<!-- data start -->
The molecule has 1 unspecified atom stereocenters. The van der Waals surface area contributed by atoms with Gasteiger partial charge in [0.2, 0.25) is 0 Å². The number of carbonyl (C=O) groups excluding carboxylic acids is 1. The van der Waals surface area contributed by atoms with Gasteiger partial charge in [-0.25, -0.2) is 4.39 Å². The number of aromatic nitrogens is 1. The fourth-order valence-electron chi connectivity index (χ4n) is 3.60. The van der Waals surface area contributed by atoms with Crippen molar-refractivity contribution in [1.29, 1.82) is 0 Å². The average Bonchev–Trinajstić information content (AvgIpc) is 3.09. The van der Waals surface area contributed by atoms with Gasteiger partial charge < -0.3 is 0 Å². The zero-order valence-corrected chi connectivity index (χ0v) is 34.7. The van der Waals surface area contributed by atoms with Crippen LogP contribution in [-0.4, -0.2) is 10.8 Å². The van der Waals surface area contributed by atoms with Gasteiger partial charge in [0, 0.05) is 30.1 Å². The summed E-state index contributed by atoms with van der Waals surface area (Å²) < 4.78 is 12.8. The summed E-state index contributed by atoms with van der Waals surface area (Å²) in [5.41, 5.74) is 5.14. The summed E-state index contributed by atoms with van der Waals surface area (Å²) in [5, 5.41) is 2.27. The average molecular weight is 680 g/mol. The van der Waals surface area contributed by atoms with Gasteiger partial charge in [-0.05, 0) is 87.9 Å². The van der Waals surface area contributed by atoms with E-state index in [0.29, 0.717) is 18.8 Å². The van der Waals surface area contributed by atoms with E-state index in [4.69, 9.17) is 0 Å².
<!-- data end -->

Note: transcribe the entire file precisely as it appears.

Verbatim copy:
The molecule has 1 unspecified atom stereocenters. The van der Waals surface area contributed by atoms with Gasteiger partial charge in [0.2, 0.25) is 0 Å². The number of carbonyl (C=O) groups excluding carboxylic acids is 1. The van der Waals surface area contributed by atoms with Gasteiger partial charge in [-0.25, -0.2) is 4.39 Å². The number of aromatic nitrogens is 1. The fourth-order valence-electron chi connectivity index (χ4n) is 3.60. The van der Waals surface area contributed by atoms with Crippen molar-refractivity contribution in [1.29, 1.82) is 0 Å². The average Bonchev–Trinajstić information content (AvgIpc) is 3.09. The van der Waals surface area contributed by atoms with Gasteiger partial charge < -0.3 is 0 Å². The zero-order valence-corrected chi connectivity index (χ0v) is 34.7. The van der Waals surface area contributed by atoms with Crippen LogP contribution in [-0.4, -0.2) is 10.8 Å². The van der Waals surface area contributed by atoms with Gasteiger partial charge in [0, 0.05) is 30.1 Å². The summed E-state index contributed by atoms with van der Waals surface area (Å²) < 4.78 is 12.8. The summed E-state index contributed by atoms with van der Waals surface area (Å²) in [5.41, 5.74) is 5.14. The summed E-state index contributed by atoms with van der Waals surface area (Å²) in [5, 5.41) is 2.27. The average molecular weight is 680 g/mol. The van der Waals surface area contributed by atoms with Gasteiger partial charge in [-0.05, 0) is 87.9 Å². The van der Waals surface area contributed by atoms with E-state index in [0.29, 0.717) is 18.8 Å². The van der Waals surface area contributed by atoms with E-state index in [4.69, 9.17) is 0 Å².